After two decades of political isolation and economic reliance on manufacturing, Taiwan has reached a stage of economic development that requires a major system reform and structural transformation.
If these things are not done Taiwan will be unable to continue to play an active role in the global community; a community that is now truly in the age of a knowledge-based economy. Such large national and social reforms are normally instigated by the impact of great external events, such as the 1957 launching of the Sputnik satellite by the Soviet Union and the huge effect it had on the US.
One thing we can be sure of is that this significant event will not come from anywhere within Taiwan’s manufacturing industry. The time when we could rely on the low cost economy of primary manufacturing to create economic miracles is long gone. Such an event can only come from within the tertiary industry –– services.
Taiwan’s economy has already gone through structural adjustment and upgrading, and the service industry makes up 72 percent of GDP. If we want to move the nation to the next level we will have to rely on the impetus and innovation of that industry. It is the only sector with sufficient force to bring the economy and society forward.
In addition to the impact of a reform shock, it is equally important to establish Taiwan’s economic status. This is a crucial factor in determining whether Taiwan will maintain its ability to plan for the future.
Over the past two decades, Taiwan has been embroiled in constant disputes over its political status, wasting energy on meaningless mudslinging. The nation has been weakened and become unable to improve its image, sacrificing the economy and the well-being of all Taiwanese.
In the new age of globalization, the importance of Taiwan’s economic status overrides that of its political status. The government of almost every advanced nation is now relying on economic strength and performance to gain voter support and to govern effectively.
However, in terms of Taiwan’s national economic status, society and government must scrap the outdated idea that further development of a country relies on agriculture, instead opening up to the idea that an island nation needs to rely on new ideas like technology, knowledge and innovation for the development of its economy.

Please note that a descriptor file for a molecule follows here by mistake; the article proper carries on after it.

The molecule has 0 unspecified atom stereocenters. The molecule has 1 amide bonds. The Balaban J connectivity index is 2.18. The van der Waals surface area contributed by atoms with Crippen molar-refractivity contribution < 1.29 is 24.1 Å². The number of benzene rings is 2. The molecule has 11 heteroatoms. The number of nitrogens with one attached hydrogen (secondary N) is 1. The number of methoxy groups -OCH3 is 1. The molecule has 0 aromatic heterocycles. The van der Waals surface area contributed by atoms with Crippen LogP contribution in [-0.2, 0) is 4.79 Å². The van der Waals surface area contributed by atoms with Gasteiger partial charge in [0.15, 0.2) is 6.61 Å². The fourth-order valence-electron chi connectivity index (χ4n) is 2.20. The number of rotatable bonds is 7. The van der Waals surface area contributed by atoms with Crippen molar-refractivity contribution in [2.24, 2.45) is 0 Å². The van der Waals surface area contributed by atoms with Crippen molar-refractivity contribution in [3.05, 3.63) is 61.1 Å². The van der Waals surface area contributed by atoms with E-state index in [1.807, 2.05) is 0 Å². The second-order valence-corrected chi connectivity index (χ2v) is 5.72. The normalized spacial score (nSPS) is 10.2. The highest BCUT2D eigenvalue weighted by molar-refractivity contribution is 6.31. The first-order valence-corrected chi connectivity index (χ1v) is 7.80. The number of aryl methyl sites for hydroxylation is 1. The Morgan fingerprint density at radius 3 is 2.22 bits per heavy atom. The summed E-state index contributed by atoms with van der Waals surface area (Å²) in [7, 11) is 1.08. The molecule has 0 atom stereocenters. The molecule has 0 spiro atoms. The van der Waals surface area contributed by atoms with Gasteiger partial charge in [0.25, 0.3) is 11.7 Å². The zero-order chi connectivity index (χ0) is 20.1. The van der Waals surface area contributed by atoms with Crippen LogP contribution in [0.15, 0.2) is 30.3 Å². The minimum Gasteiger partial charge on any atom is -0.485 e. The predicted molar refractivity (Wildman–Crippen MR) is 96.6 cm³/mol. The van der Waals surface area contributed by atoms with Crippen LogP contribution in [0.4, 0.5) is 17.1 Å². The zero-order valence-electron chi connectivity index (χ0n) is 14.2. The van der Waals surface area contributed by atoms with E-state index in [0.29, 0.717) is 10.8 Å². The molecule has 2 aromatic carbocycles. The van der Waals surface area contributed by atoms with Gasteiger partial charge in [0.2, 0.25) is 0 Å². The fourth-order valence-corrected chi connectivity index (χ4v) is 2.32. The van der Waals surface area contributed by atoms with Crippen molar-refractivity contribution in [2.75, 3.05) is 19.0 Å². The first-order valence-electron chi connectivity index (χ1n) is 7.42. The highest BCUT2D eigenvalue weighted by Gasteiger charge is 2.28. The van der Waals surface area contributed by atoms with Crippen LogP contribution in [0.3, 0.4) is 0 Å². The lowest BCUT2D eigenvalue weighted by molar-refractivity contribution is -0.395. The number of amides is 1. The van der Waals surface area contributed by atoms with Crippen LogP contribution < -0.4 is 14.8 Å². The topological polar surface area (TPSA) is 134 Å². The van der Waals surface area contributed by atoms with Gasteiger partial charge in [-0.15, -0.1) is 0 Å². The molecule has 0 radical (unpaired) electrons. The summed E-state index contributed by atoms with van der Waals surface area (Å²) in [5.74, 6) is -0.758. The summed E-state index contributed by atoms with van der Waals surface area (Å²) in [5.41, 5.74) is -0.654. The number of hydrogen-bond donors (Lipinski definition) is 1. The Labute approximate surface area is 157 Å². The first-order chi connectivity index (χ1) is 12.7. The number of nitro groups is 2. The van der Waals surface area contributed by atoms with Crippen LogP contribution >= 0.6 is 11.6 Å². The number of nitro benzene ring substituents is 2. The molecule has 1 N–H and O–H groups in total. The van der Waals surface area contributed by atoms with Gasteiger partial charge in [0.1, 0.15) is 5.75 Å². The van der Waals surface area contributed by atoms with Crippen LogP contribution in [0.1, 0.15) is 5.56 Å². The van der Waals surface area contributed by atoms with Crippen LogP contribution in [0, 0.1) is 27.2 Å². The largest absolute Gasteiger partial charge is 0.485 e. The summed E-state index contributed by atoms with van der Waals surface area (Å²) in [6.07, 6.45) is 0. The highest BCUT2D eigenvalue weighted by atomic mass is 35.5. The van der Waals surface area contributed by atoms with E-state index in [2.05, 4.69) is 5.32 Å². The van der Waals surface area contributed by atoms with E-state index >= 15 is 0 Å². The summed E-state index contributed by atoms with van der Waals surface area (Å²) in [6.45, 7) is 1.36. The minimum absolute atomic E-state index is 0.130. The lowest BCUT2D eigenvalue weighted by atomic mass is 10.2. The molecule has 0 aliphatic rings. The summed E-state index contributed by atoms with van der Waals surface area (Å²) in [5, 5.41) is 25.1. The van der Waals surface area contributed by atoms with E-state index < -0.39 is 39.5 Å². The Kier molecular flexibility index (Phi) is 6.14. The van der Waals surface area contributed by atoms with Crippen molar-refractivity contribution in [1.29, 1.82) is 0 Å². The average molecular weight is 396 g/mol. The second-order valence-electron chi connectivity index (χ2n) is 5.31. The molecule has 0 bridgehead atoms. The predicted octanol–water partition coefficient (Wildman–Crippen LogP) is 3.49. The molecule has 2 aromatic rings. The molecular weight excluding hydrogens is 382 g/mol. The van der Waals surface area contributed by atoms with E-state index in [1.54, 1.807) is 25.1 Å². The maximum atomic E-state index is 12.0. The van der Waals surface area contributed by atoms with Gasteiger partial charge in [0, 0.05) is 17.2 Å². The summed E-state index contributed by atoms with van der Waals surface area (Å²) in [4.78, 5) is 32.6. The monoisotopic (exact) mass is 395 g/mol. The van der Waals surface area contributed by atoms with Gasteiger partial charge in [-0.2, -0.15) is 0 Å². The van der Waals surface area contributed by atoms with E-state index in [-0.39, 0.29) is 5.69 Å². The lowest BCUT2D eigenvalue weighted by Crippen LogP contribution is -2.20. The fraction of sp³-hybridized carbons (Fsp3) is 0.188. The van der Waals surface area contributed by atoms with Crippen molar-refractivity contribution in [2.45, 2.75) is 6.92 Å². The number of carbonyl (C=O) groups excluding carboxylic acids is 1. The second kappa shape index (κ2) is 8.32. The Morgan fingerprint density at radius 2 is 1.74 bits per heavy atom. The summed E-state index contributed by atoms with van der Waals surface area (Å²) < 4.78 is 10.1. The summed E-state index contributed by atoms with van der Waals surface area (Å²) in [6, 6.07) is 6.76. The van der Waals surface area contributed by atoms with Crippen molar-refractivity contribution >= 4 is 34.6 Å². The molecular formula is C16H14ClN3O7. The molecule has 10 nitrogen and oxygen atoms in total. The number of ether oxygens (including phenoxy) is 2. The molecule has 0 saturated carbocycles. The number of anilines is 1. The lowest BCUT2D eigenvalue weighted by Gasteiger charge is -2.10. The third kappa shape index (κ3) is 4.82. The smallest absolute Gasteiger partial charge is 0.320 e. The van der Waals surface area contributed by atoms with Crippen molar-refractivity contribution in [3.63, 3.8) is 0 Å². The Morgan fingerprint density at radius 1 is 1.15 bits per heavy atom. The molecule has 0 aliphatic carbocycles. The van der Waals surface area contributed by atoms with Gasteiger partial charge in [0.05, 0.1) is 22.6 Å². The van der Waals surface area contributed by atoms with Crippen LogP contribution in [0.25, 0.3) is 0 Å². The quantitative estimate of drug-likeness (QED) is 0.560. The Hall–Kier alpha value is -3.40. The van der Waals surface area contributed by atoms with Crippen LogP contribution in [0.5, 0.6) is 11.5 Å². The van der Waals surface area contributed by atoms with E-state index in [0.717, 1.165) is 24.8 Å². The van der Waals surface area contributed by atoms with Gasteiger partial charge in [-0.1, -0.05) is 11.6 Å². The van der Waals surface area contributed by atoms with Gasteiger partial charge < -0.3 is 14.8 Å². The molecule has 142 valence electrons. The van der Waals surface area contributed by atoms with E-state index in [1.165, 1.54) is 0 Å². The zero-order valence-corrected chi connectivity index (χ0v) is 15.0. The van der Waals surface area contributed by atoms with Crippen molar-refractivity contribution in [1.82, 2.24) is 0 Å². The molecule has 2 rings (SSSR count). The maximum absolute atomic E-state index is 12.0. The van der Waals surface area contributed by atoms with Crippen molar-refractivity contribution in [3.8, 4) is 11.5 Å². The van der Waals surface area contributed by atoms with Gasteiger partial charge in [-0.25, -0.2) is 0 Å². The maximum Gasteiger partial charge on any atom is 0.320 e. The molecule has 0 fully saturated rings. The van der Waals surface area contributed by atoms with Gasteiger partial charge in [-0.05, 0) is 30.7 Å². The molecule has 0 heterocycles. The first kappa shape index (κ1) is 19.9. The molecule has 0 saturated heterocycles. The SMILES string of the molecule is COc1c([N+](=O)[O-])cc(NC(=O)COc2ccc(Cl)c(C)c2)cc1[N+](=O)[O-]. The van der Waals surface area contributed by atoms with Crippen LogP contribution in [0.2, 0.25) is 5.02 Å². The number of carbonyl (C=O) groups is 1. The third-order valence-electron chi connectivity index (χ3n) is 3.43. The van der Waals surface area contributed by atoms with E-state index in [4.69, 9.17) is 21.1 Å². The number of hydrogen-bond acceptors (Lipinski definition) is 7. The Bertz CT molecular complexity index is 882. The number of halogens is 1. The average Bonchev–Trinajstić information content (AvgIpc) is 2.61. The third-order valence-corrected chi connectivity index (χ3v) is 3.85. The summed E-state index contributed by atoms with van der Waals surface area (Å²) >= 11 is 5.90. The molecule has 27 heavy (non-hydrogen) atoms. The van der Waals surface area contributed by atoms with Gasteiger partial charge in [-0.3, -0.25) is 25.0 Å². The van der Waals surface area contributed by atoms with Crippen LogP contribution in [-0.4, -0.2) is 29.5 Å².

If they are unable to do that, the most direct impact will be the continued deterioration of national resource allocation and destructive incompetence that we will never be able to escape from.
Taiwan has changed from being a backward economy, based on agriculture and fishing, into a new urban economy full of vitality. When that happened, the principles and rules for the allocation and use of water and land resources –– crucial to the country’s sustainability and development –– should have been based on ideals and forward-looking strategies that were very different from the past.
However, Taiwan’s ratio of food self-sufficiency has plummeted from 76 percent to 16.5 percent. In the same way, agriculture as part of GDP has dropped sharply from almost 70 percent to a mere 1.24 percent.
Still, because the government is unable to abandon the idea that a country’s further economic development relies on agriculture and because it still places voter support over all else, the reorganized Council of Agriculture funds spent on administration and the number of civil servants employed remains unchanged, both as a proportion of all government agencies and in absolute numbers.